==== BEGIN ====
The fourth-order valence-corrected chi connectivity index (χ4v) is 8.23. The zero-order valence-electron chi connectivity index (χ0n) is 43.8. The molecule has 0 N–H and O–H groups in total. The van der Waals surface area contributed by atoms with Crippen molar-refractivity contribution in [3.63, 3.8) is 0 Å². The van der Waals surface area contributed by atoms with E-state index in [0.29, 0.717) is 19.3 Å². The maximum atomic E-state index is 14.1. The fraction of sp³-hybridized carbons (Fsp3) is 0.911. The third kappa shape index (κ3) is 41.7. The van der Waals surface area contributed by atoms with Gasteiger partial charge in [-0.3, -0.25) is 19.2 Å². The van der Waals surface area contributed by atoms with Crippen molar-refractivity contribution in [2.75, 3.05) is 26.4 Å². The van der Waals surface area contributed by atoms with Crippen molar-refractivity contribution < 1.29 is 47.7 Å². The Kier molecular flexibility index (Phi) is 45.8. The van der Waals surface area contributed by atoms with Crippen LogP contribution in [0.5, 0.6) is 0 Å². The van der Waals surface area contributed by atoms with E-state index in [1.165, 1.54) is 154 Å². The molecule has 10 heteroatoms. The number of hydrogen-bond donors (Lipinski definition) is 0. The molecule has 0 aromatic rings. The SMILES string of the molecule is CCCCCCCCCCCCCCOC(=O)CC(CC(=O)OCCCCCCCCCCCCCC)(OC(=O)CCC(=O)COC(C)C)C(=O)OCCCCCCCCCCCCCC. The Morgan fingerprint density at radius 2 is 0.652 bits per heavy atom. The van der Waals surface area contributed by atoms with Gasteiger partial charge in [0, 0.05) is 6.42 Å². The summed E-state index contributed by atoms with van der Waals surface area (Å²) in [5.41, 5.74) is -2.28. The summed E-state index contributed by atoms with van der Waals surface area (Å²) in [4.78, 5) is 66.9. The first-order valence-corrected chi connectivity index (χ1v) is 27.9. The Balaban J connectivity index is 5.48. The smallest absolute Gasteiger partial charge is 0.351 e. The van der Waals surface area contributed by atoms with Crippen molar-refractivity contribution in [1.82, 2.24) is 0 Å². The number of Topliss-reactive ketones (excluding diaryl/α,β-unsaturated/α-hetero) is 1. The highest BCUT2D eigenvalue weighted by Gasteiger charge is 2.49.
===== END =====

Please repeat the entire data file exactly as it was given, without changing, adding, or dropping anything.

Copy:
The fourth-order valence-corrected chi connectivity index (χ4v) is 8.23. The zero-order valence-electron chi connectivity index (χ0n) is 43.8. The molecule has 0 N–H and O–H groups in total. The van der Waals surface area contributed by atoms with Crippen molar-refractivity contribution in [3.63, 3.8) is 0 Å². The van der Waals surface area contributed by atoms with E-state index in [0.29, 0.717) is 19.3 Å². The maximum atomic E-state index is 14.1. The fraction of sp³-hybridized carbons (Fsp3) is 0.911. The third kappa shape index (κ3) is 41.7. The van der Waals surface area contributed by atoms with Gasteiger partial charge in [-0.3, -0.25) is 19.2 Å². The van der Waals surface area contributed by atoms with Crippen molar-refractivity contribution in [2.75, 3.05) is 26.4 Å². The van der Waals surface area contributed by atoms with Crippen molar-refractivity contribution < 1.29 is 47.7 Å². The Kier molecular flexibility index (Phi) is 45.8. The van der Waals surface area contributed by atoms with Crippen LogP contribution in [0.5, 0.6) is 0 Å². The van der Waals surface area contributed by atoms with E-state index in [1.165, 1.54) is 154 Å². The molecule has 10 heteroatoms. The number of hydrogen-bond donors (Lipinski definition) is 0. The molecule has 0 aromatic rings. The SMILES string of the molecule is CCCCCCCCCCCCCCOC(=O)CC(CC(=O)OCCCCCCCCCCCCCC)(OC(=O)CCC(=O)COC(C)C)C(=O)OCCCCCCCCCCCCCC. The Morgan fingerprint density at radius 2 is 0.652 bits per heavy atom. The van der Waals surface area contributed by atoms with Gasteiger partial charge in [0, 0.05) is 6.42 Å². The summed E-state index contributed by atoms with van der Waals surface area (Å²) in [5.41, 5.74) is -2.28. The summed E-state index contributed by atoms with van der Waals surface area (Å²) in [4.78, 5) is 66.9. The first-order valence-corrected chi connectivity index (χ1v) is 27.9. The Balaban J connectivity index is 5.48. The smallest absolute Gasteiger partial charge is 0.351 e. The van der Waals surface area contributed by atoms with Crippen molar-refractivity contribution in [1.82, 2.24) is 0 Å². The number of Topliss-reactive ketones (excluding diaryl/α,β-unsaturated/α-hetero) is 1. The highest BCUT2D eigenvalue weighted by Gasteiger charge is 2.49.